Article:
The Silicon Valley royalty that populates America’s richest town is fighting tooth and nail to keep 58 new housing units from being built
Last week, the star tech investor Marc Andreessen was revealed by The Atlantic to be against a proposal to bring new housing to the posh Bay Area town where he lives—a position at odds with his more general call in a famous essay for America to build new things again—including more housing in Northern California.
Andreesson’s far from alone in not wanting changes to his backyard, however. Many other Silicon Valley executives who also call Atherton, Calif., their home are fighting hard alongside him to keep the richest town in America the way it is.
Those executives include Rachel Whetstone, chief communications officer at Netflix; Anthony Noto, CEO of fintech company SoFi; Andrew Wilson, CEO of video game company Electronic Arts; Nikesh Arora, CEO of cybertech company Palo Alto Networks; former Apple executive Ron Johnson (better known as the man who invented the modern Apple Store and Genius Bar); and former Google executive Omid Kordtani.
These are just some of the prominent Atherton residents who have publicly voiced their opposition to several proposed multi-family housing projects in the coming years, according to reporting by The New York Times, which cited their public letters to the town of Atherton. Those projects represent just 58 individual housing units.
The NIMBY vs. YIMBY and single-family vs. multi-family debates
Like all Bay Area municipalities, Atherton must put together a proposal every eight years to demonstrate how it plans to build enough housing to keep up with growth, as mandated by the Association of Bay Area Governments’ (ABAG) Regional Housing Needs Allocation (RHNA) program.
Per RHNA’s most recent analysis, Atherton needs to build 348 new housing units over the next eight-year cycle. The town’s planning department released a draft of its plan to meet that quota in June and asked residents to comment. The final plan is due on January 1.
The 58 proposed units causing distress among residents are part of a proposal called “multi-family overlay zones.”
“Because the multi-family overlay zone is a new concept for the town, the City Council has been conservative in the identification of parcels that might provide future opportunities for development,” reads the proposal. The conservative approach wasn’t enough to keep residents happy.
Atherton has never had multi-family housing, which is often credited as a means of improving both racial and economic diversity. In nearby Berkeley, residents recently voted to eliminate single-family zoning altogether and the city council unanimously denounced the racist history of the zoning practice. Berkeley was also the first U.S. city to adopt single-family zoning, all the way back in 1916.
These types of zoning often get entangled in a related debate between the so-called NIMBYs and YIMBYs, which stand for “not in my backyard” and, naturally “yes in my backyard.” The former term has been in use since the 1980s, and as housing crises have worsened, younger (and poorer) generations have become increasingly YIMBY.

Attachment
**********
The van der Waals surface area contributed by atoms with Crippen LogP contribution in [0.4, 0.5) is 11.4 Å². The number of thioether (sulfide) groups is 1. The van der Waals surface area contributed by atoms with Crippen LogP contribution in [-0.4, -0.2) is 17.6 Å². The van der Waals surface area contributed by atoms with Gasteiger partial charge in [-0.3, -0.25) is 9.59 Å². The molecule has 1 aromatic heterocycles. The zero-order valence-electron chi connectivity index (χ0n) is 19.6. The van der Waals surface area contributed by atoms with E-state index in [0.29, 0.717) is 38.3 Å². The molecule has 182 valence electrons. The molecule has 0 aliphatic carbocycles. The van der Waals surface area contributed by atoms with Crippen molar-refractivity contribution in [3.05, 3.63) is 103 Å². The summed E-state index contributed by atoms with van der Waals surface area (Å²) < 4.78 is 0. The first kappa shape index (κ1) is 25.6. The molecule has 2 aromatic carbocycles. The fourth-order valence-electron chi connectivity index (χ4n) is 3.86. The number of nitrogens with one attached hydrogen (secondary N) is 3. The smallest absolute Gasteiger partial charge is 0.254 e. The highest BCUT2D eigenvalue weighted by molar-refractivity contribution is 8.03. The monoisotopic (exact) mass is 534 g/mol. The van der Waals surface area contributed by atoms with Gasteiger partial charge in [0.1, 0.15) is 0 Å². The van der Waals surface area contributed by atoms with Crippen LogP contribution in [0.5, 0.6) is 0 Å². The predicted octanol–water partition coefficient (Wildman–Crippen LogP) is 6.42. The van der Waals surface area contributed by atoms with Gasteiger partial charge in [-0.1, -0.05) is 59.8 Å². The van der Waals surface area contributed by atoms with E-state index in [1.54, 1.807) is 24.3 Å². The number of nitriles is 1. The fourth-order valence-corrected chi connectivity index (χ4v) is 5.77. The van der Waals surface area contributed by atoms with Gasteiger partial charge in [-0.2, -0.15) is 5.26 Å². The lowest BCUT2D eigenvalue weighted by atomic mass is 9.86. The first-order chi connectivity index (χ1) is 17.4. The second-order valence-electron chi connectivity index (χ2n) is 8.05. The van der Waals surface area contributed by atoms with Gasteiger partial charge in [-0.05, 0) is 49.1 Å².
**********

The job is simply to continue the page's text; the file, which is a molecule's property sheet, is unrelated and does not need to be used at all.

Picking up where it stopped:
Atherton has held the title of the most expensive zip code in the U.S. for five consecutive years and topped Bloomberg’s Richest Places annual index for four years, until 2020. Based on the public letters they submitted to the city’s planning department, residents are afraid that the housing proposal would alter their town’s exclusive atmosphere.
“I am writing this letter to communicate our IMMENSE objection to the creation of multifamily overlay zones in Atherton,” wrote Andreessen and his wife Laura Arrillaga-Andreessen in an email. “Please IMMEDIATELY REMOVE all multifamily overlay zoning projects from the Housing Element which will be submitted to the state in July. They will MASSIVELY decrease our home values, the quality of life of ourselves and our neighbors and IMMENSELY increase the noise pollution and traffic.”
The comment, which was originally reported by The Atlantic’s Jerusalem Demsas, was also reviewed by Fortune. Andreessen did not respond to either outlet’s request for comment. The other executives who opposed the 58 housing units also did not respond to or declined Fortune’s request for comment.
Andreessen’s opposition seems to represent a shift from his expressed views in an essay he publish on his venture capital firm’s website at the start of the pandemic, titled “It’s Time to Build.”
“We can’t build nearly enough housing in our cities with surging economic potential—which results in crazily skyrocketing housing prices in places like San Francisco, making it nearly impossible for regular people to move in and take the jobs of the future,” he wrote.
In the essay, Andreessen also noted that his perspective was probably an uncommon one for someone of his ilk: “I expect this essay to be the target of criticism.”
In July, the Atherton planning department removed the multi-family projects from its housing plan.
Sign up for the Fortune Features email list so you don’t miss our biggest features, exclusive interviews, and investigations.